Discrimination pushes people to poverty - report


Discrimination and social exclusion play as important a role as lack of income in pushing people into poverty, a new report showed today.

The study - "Poverty and Inequality: Applying an Equality Dimension to Poverty Proofing" - was jointly produced by the Combat Poverty Agency and the Equality Authority.

It provides guidelines for Government agencies on how to "poverty-proof" policies and legislation at the review stage to gauge the impact they will have on poverty levels.

Publishing the report, the Minister for Social and Family Affairs, Ms Coughlan, said it was not enough to have legislation targeting inequality or social exclusion.

"All significant policy regardless of the focus must be considered in terms of their impact on poverty and inequality," she said.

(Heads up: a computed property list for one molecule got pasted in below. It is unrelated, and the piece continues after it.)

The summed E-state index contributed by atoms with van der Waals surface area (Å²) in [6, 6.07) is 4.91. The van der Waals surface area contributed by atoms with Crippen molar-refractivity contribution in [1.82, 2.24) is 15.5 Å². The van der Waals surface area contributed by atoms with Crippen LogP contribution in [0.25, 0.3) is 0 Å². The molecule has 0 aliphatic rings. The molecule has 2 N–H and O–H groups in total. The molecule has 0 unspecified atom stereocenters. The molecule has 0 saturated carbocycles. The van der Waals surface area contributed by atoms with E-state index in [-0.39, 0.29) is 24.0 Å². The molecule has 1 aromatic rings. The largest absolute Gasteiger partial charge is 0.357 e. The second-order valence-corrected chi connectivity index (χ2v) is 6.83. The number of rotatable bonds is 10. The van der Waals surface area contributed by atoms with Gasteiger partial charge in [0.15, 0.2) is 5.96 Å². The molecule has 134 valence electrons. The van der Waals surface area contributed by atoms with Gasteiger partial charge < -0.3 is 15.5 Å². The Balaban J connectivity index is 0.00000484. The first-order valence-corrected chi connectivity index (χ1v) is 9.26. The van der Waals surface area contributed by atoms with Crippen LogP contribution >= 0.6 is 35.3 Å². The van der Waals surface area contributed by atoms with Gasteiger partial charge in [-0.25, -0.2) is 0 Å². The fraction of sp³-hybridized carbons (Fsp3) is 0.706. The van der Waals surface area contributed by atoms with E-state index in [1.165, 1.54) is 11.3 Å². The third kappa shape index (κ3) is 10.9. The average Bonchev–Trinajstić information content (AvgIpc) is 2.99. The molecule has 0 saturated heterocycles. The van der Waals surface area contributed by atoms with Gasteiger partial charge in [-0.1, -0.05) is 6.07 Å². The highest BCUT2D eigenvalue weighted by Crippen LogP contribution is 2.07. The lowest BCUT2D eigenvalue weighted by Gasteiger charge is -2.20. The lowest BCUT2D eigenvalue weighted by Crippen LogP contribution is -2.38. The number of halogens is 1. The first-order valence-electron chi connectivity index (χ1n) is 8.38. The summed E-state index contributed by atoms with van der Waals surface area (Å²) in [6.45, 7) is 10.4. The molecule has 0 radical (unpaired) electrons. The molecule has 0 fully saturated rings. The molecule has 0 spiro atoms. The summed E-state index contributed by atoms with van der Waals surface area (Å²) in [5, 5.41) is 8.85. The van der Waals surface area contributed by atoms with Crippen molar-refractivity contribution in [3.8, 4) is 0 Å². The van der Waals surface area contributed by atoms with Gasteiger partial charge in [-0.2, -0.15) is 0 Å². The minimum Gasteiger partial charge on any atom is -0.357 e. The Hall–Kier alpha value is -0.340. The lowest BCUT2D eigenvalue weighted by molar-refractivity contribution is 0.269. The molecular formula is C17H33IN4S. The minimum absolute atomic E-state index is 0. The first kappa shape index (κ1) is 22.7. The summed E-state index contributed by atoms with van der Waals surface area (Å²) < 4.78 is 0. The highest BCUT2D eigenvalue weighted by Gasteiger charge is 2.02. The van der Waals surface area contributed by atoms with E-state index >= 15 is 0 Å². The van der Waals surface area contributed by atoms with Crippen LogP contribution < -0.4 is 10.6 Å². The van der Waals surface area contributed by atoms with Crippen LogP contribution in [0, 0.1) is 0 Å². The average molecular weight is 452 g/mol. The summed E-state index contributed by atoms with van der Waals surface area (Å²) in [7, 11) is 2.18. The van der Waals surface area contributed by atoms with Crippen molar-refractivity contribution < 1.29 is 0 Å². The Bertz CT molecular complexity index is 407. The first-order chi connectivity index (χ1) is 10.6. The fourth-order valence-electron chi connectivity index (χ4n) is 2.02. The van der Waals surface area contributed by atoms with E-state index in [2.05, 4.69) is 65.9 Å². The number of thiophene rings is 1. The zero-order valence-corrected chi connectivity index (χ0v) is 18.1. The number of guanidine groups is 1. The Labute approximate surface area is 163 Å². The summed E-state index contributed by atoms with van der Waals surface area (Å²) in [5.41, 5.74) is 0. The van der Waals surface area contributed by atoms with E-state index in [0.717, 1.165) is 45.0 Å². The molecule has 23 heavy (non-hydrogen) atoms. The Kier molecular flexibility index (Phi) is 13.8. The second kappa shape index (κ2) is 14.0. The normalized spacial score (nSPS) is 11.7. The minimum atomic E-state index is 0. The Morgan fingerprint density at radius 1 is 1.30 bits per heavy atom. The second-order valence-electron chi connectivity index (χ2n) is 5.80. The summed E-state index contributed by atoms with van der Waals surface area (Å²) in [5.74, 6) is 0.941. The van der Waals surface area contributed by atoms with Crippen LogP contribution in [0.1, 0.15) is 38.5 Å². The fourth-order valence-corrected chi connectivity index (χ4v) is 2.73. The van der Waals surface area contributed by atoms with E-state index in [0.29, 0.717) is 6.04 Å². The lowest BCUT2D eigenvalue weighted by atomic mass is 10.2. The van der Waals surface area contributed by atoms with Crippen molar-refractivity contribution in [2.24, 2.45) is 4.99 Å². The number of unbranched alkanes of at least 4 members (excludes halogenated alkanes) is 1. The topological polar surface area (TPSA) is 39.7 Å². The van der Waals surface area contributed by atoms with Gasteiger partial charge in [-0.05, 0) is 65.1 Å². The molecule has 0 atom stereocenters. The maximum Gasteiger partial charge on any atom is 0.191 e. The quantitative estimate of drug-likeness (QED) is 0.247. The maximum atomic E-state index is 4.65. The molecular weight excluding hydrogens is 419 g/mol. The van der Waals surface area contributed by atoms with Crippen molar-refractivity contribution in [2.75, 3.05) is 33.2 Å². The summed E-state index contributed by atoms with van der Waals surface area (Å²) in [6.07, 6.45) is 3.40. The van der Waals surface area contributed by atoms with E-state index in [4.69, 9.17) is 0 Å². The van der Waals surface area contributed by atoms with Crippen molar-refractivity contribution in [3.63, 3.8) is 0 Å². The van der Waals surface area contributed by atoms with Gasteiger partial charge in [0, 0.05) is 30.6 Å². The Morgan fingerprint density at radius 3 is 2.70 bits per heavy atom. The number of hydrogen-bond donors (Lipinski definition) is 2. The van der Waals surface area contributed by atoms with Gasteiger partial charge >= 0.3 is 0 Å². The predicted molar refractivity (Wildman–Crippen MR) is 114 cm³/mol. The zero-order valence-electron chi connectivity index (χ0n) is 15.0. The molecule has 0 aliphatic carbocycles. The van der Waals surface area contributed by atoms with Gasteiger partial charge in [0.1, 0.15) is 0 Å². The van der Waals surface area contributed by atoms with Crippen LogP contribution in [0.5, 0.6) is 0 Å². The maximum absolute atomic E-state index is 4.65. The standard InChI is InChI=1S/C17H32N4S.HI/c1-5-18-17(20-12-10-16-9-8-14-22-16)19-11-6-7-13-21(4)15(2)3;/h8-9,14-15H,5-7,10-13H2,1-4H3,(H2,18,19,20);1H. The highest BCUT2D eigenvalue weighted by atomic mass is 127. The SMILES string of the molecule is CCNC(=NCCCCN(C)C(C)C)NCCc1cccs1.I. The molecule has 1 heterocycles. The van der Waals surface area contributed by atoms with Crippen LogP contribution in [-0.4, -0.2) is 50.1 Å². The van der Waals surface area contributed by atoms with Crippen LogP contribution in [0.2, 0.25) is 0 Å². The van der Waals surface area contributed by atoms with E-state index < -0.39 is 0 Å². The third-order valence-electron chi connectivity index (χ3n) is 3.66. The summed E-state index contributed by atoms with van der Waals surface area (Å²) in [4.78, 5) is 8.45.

The Minister said Government departments have been required since 1998 to "poverty proof" all major policies.

Ms Coughlan said certain groups, by virtue of their position in society, are greater risk of social exclusion. Included in this group are children and young people, women, older people, Travellers, people with disabilities, migrants and members of ethnic minority groups.

The Minister said changed economic circumstances made it even more important that the priorities be given to the poorest and the vulnerable in society.

However, report notes that child income support has fallen behind the rise in average incomes. The report states that the value of child support remains below the basic cost of rearing a child. Child supports do not take into account the fact that children become more expensive to support as they get older, the report said.

This in turn can lead to difficulties for young people in the education system who are socio-economically disadvantaged.

Defining poverty as "people whose income and resources are so inadequate as to preclude them from having a standard of living regarded as generally acceptable by Irish Society", the report said that up to 15 per cent of Irish households were "consistently poor".

Under the National Anti-Poverty Strategy the target it to reduce this to between 5 and 10 per cent of households by 2007.